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New Tech Helps Parking Facility Owners Boost Revenue And Grow Valuations


Imagine if the next time you’re wandering the city searching for parking, your phone could seamlessly direct to you a garage full of free parking spots. Then, it could provide you with a digital entry ticket and allow you to pay for parking in seconds with just the push of a button. That future could be right around the corner. 

“When people think of parking lots, the last thing they think of is technology,” One Parking Chief Operating Officer Mark Pratt said. “But there have been many innovations in parking technology in the last five years, and they can lead to a more seamless experience for users and a major boost in value for owners.” 

Despite the rise of ride-sharing apps, the demand for parking is high and expected to hold steady or rise by 2023. As investors chase a dwindling number of assets, parking facility cap rates continue to hover in the range of 5% to 6%, Pratt said. This, paired with increased labor costs, is causing owners of parking facilities to search for fast ways to cut costs, increase automation and boost revenue.  

To solve these challenges, Pratt believes owners should explore the host of new technologies that have been quietly revolutionizing the parking industry for years. 

Parking asset owners have been using Parking and Revenue Control Systems, or PARCS, to reduce the need for parking attendants for over a decade. These PARCS include machines that dispense entry tickets, pay-on-foot devices within businesses that allow customers to pay before they reach their vehicle and remote monitoring devices that can direct drivers back to where they parked. 

“PARCS have become common sights in parking facilities and have gone a long way toward reducing labor costs and streamlining the customer experience,” Pratt said. “But there are new technologies, both currently on the market and on the horizon, that can make an even larger impact on owners’ bottom lines.” 

He explained that new analytics tools, for example, are allowing owners to glean useful insights from the PARCS they already have in place, to help them better manage their facilities, determine their budgets and serve their customers. 


Along with these tools, new apps are surfacing that allow users to reserve parking spaces in advance, access numerous facilities without the need for a parking ticket and pay automatically when they exit. Pratt cautioned that these apps often come with fees that are typically paid by the parking facility, so owners will need to balance the cost versus the benefits, but he believes that new technology upgrades will pay for themselves in the long run.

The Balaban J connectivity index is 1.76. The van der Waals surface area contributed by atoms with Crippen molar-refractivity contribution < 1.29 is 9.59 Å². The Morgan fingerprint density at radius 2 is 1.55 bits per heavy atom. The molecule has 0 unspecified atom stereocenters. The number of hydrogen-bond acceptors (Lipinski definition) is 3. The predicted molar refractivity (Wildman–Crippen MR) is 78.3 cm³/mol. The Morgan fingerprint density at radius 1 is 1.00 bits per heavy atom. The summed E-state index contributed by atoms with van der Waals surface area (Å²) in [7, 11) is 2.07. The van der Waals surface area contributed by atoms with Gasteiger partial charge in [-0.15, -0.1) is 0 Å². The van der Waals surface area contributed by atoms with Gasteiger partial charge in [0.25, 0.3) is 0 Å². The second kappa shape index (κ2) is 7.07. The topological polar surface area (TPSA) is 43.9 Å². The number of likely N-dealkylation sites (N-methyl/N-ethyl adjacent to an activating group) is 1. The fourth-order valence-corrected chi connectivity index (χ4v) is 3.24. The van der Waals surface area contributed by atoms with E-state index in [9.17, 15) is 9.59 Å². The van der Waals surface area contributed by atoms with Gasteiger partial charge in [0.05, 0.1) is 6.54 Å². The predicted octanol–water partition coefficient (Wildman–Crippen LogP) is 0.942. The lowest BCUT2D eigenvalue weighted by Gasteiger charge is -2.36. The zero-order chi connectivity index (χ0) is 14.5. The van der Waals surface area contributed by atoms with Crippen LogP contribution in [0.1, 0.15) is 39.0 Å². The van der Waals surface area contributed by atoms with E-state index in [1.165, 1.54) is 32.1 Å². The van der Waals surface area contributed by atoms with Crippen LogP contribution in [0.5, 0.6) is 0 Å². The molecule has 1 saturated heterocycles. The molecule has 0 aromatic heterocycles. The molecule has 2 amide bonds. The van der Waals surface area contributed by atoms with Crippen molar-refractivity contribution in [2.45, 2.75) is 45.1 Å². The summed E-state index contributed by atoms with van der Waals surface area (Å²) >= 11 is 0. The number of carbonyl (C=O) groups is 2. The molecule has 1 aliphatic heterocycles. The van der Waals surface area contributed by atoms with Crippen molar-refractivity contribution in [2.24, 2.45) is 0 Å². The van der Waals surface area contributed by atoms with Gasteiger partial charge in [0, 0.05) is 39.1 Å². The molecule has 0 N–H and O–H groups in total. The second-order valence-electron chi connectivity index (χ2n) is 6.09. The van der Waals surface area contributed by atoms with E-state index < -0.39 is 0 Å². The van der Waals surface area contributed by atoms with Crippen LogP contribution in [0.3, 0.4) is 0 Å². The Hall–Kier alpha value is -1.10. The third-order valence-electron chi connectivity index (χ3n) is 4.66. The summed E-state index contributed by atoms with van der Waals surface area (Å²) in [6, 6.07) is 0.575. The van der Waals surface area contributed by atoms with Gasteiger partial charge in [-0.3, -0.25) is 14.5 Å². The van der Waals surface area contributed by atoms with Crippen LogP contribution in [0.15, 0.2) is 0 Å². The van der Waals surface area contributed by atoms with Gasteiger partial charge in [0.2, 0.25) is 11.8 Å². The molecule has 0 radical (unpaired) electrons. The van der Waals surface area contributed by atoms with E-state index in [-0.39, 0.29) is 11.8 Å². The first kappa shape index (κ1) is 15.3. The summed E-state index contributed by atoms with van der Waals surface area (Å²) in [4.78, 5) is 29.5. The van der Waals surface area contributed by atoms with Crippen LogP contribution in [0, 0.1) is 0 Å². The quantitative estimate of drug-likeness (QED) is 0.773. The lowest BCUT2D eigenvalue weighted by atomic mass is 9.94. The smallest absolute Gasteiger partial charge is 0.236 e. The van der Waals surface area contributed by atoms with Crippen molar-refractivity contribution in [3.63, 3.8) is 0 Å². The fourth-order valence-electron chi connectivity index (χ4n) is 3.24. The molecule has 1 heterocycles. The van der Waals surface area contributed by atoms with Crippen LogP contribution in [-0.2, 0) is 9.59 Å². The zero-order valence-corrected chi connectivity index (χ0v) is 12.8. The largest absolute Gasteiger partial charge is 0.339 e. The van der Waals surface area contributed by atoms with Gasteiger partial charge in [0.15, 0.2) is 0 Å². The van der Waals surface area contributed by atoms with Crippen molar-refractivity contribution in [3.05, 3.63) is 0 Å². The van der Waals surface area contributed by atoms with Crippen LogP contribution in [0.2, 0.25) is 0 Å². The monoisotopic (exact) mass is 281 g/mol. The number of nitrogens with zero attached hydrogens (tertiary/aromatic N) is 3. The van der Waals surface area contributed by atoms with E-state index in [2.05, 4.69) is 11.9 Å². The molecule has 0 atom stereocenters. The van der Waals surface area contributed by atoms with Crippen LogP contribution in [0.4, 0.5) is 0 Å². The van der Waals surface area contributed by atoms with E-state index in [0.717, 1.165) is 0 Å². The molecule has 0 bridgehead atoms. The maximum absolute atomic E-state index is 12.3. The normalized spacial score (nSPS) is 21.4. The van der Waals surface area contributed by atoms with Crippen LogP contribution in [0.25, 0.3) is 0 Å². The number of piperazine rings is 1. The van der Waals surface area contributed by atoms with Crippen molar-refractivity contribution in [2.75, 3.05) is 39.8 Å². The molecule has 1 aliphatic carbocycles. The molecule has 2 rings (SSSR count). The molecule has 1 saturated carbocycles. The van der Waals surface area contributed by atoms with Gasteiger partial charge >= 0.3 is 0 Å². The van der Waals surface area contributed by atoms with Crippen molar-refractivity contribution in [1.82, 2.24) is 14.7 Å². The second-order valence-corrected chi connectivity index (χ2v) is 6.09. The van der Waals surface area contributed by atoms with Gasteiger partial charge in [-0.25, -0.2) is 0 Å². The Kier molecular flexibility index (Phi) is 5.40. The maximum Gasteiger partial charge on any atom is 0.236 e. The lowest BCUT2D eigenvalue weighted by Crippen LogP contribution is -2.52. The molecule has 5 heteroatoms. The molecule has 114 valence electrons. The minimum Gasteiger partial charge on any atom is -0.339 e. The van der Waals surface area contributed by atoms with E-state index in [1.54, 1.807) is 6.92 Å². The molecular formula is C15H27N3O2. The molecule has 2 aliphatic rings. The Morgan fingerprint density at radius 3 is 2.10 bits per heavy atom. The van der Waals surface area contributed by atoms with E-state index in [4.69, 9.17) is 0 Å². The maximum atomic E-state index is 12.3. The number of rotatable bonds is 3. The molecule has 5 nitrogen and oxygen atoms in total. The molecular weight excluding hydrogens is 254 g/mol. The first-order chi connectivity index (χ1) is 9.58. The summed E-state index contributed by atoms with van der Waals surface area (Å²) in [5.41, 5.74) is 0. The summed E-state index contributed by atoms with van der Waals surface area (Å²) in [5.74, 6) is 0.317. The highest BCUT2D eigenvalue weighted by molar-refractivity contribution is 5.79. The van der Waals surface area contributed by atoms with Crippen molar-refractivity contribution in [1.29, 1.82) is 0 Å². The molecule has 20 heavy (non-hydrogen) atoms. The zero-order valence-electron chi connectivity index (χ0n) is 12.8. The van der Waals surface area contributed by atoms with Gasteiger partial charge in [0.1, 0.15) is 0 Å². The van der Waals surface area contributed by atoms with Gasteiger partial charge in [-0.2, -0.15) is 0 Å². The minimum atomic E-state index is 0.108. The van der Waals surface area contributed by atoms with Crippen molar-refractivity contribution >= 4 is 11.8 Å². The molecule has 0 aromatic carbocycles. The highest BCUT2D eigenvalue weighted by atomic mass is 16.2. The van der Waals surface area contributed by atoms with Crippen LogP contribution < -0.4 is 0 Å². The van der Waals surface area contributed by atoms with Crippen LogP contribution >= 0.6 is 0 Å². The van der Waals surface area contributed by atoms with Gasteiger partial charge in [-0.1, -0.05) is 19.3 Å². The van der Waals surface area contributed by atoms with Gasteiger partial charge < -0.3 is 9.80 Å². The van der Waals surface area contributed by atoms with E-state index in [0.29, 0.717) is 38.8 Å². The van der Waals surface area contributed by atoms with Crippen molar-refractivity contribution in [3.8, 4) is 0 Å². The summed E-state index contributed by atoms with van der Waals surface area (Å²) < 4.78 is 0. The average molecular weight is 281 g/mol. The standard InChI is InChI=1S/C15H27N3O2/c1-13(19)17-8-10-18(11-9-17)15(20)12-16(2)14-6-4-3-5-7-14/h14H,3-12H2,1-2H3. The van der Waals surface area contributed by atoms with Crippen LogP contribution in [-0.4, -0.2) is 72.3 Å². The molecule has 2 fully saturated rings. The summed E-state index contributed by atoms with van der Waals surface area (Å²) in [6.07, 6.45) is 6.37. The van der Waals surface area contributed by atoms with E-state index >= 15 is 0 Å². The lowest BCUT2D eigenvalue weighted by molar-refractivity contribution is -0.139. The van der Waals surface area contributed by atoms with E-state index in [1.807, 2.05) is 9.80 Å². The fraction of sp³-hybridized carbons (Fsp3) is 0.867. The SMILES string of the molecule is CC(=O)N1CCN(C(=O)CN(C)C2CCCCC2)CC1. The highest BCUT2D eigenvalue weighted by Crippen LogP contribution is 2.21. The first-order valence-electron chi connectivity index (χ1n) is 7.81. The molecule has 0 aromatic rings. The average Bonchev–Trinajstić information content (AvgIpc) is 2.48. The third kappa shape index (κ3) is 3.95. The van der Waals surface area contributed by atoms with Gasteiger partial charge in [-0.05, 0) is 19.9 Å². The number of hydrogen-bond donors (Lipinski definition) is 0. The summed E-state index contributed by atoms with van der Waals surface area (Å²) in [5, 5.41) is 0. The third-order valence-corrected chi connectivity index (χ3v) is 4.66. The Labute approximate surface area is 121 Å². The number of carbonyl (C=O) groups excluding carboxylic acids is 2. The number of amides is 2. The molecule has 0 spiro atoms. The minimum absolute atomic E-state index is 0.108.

“Convenience is the new currency, and folks are willing to pay for an improved experience,” Pratt said. “These new apps can provide that upgraded experience, which brings repeat visitors and greater profits.” 

Pratt added that there are several apps currently in development that are working to make parking facilities part of the Internet of Things, an expanding network of physical objects and sensors that can digitally “speak” to one another. These apps will not only alert drivers to where they can find parking garages, but also provide up-to-the-minute information on how many spaces each garage has available. He believes that when these apps become available, they won’t just be helpful to owners, but necessary for success in the future. 

“Parking trade show seminars continue to emphasize IoT and the need for parking facilities to appear on the grid with pertinent information,” Pratt said. “We keep hearing, ‘You guys need to tell us how many spaces you have available in your facility before we get there.’ If you don’t appear on the IoT grid, in the minds of many users, you just may not exist.” 

One Parking, in conjunction with a tech partner, has developed a way to push this information to the IoT grid, with the goal of bringing added profits and value to garage asset owners across the country.

This feature was produced in collaboration between Bisnow Branded Content and One Parking. Bisnow news staff was not involved in the production of this content.